Wednesday, March 7, 2012

Eating in Eskisehir

Eskisehir, Turkey is not a tourist destination and it was a bit random how I ended up there. Of course, as usual, I was couchsurfing while in Turkey. For most of the places that I went I didn't have too much trouble finding a place to stay, but I had originally intended to go to Bursa, the 4th largest city in Turkey after Istanbul. I tried for two weeks to find a couch to sleep on, but everyone seemed to be too busy to host me. So, I looked at a map and decided to just pick a city in between Istanbul and Ankara, which was my third stop. The city that popped up was Eskisehir and I just sent out some couchsurfing requests without doing much research besides a quick wikitravel check. I immediately got back about four replies, all yes, and then I had the awkward job I am not used to having, which was to actually turn down some people. I just chose the first person that said yes, which was a cute university age girl and her boyfriend who lived right in the center of the city. And since I came on a weekend, they were totally free to show me around and hang out with me and become my travel buddies.

The great thing about these couchsurfers was that they were just as obsessed with eating as I am. And not just obsessed with eating, but finding all the local specialties in little neighborhood restaurants that a tourist like me would never have thought to enter. Our first night, they gave me the grand tour of the little college city.

This is boza. It's a drink (drink-ish... I ate it with a spoon...) made from chickpeas and I don't know what else. Apparently, most foreigners hate the stuff, but they have to bring everyone by to try it since this little shop is famous in town. I actually found the drink to be quite nice if you add cinnamon, which most people were doing. And quite a bit of cinnamon. Without the cinnamon, well, it was like drinking plain chickpeas, which isn't quite so appealing... but the thing with chickpeas is that they taste so nice with other spices. Why else would hummus taste so good?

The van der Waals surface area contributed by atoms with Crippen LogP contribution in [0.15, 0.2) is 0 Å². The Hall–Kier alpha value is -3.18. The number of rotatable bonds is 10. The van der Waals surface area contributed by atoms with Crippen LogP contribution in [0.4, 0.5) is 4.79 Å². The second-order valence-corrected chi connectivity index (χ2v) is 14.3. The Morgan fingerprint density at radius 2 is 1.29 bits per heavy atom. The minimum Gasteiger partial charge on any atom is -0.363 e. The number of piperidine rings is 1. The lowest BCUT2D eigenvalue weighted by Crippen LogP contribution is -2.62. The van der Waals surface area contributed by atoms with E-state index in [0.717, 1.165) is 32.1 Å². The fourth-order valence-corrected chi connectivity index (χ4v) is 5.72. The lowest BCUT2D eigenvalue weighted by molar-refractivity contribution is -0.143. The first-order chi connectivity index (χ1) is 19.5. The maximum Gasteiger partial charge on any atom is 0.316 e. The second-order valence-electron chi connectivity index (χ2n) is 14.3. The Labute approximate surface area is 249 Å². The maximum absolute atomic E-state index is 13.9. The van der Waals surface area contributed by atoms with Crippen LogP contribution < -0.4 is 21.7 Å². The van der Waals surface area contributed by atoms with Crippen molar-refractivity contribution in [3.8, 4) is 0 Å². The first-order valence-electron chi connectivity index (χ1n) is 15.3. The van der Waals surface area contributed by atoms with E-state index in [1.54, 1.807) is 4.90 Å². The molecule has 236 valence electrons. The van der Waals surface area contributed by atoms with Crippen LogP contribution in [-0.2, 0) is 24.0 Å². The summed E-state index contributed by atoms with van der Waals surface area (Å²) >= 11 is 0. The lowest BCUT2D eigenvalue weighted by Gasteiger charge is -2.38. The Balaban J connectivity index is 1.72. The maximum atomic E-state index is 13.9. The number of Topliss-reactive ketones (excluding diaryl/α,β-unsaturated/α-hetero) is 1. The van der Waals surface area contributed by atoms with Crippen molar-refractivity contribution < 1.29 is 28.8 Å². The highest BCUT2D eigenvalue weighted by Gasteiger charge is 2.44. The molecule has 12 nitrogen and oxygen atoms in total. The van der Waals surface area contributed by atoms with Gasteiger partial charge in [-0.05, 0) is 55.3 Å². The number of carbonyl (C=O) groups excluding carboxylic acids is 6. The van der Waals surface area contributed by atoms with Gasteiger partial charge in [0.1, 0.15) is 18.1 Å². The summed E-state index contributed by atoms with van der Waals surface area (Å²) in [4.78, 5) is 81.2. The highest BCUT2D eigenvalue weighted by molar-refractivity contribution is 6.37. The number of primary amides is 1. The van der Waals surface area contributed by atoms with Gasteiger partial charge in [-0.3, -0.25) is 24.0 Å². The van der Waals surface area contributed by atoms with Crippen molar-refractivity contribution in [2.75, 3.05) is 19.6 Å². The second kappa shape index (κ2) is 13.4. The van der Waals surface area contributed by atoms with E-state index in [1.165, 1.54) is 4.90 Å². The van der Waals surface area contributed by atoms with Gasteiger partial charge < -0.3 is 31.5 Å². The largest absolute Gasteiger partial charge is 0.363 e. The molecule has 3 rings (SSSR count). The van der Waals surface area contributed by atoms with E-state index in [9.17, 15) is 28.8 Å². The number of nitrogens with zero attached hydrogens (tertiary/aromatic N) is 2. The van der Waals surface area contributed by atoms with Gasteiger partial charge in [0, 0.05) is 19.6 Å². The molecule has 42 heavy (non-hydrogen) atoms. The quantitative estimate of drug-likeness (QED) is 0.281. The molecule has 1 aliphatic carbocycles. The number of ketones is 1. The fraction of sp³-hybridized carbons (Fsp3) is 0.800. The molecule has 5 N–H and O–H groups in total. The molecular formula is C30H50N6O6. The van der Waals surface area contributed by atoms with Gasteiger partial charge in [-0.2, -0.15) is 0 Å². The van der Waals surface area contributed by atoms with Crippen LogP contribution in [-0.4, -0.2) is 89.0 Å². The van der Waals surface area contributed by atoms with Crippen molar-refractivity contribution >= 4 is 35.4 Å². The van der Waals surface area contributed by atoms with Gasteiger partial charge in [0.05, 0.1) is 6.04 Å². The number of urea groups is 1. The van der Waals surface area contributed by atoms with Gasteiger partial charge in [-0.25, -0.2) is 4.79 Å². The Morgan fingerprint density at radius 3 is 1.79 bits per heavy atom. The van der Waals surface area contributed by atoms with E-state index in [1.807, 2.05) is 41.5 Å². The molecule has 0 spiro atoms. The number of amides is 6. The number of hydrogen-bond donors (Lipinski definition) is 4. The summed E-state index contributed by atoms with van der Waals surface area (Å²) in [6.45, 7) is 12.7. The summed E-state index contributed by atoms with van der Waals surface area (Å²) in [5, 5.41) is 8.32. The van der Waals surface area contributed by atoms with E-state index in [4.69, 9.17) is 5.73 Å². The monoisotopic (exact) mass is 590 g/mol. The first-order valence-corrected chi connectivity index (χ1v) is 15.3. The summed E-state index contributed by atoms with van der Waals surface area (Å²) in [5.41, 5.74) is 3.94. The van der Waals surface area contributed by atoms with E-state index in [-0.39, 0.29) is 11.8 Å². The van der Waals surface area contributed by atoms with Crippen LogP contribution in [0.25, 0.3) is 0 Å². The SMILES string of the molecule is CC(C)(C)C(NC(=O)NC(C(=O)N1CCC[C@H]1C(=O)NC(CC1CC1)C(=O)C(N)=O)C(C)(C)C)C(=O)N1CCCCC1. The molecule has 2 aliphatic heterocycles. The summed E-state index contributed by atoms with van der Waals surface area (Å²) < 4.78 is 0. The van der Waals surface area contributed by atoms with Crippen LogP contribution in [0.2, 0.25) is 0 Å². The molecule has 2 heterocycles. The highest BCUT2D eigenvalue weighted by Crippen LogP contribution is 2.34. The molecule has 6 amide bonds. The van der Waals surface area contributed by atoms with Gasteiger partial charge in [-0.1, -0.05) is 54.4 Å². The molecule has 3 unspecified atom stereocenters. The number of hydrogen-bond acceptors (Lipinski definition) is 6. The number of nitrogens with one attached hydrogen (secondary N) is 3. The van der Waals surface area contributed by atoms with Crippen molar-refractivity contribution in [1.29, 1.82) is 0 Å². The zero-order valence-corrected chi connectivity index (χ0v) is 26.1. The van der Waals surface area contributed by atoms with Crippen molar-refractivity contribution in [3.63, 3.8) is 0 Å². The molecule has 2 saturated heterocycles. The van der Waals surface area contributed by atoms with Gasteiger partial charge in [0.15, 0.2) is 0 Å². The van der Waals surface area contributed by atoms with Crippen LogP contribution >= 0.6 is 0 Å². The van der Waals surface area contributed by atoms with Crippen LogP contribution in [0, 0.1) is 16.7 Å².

This is a wrap made with cig kofte. As I now look on the internet it seems cig means raw and kofte is a kind of meatball, and cig kofte is kind of a spicy raw meatball but the spices "cook" the meat and keep it from spoiling...but the particular variety that we ate was actually vegetarian.

For breakfast the next morning, they took me out for another local treat: gözleme. This is a flat pastry filled with a layer of fillings. There were lots of options for the filling like meat, veggies or cheese, but they convinced me to get the supreme, a little bit of everything. While there is many ways to enjoy this thing, I did the easiest thing was to just roll up the big flat pastry and eat it like a burrito. It was absolutly lovely and a perfect amount of food. Oh, and all those vegetables on the table were "service" as they say in Korea. Aka, free. 

After our brunch we headed out for another tour of the town. They took me up to the highest point in town to get a nice view of the mountains and the city below. And they took me through the old town, Odunpazarı, full of old 19th century Ottoman style homes. Fans of my blog will know I have a weakness for old places... 

 My last morning, before hopping on the train to Ankara, we stopped in another local joint for some çiğ börek for breakfast. This fried pastry along with some ayran, the Turkish yogurt drink, was the perfect last memory of Eskisehir.

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